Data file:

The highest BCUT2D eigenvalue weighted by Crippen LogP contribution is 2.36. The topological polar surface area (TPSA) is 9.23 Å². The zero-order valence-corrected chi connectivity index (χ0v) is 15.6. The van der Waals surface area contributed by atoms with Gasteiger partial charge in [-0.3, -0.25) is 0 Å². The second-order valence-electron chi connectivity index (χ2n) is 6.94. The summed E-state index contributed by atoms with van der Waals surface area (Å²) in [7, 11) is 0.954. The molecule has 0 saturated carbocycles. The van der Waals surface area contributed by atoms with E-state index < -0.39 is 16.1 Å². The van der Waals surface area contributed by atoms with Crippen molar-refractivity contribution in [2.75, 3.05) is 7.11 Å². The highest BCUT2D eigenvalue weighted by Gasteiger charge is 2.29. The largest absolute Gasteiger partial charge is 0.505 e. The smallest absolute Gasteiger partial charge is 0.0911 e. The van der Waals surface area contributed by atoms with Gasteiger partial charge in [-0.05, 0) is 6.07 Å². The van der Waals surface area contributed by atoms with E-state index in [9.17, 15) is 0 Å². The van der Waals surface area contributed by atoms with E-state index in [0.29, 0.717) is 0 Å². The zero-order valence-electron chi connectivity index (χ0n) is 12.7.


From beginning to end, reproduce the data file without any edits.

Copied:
The highest BCUT2D eigenvalue weighted by Crippen LogP contribution is 2.36. The topological polar surface area (TPSA) is 9.23 Å². The zero-order valence-corrected chi connectivity index (χ0v) is 15.6. The van der Waals surface area contributed by atoms with Gasteiger partial charge in [-0.3, -0.25) is 0 Å². The second-order valence-electron chi connectivity index (χ2n) is 6.94. The summed E-state index contributed by atoms with van der Waals surface area (Å²) in [7, 11) is 0.954. The molecule has 0 saturated carbocycles. The van der Waals surface area contributed by atoms with E-state index < -0.39 is 16.1 Å². The van der Waals surface area contributed by atoms with Crippen molar-refractivity contribution in [2.75, 3.05) is 7.11 Å². The highest BCUT2D eigenvalue weighted by Gasteiger charge is 2.29. The largest absolute Gasteiger partial charge is 0.505 e. The smallest absolute Gasteiger partial charge is 0.0911 e. The van der Waals surface area contributed by atoms with Gasteiger partial charge in [-0.05, 0) is 6.07 Å². The van der Waals surface area contributed by atoms with E-state index in [9.17, 15) is 0 Å². The van der Waals surface area contributed by atoms with E-state index in [0.29, 0.717) is 0 Å². The zero-order valence-electron chi connectivity index (χ0n) is 12.7.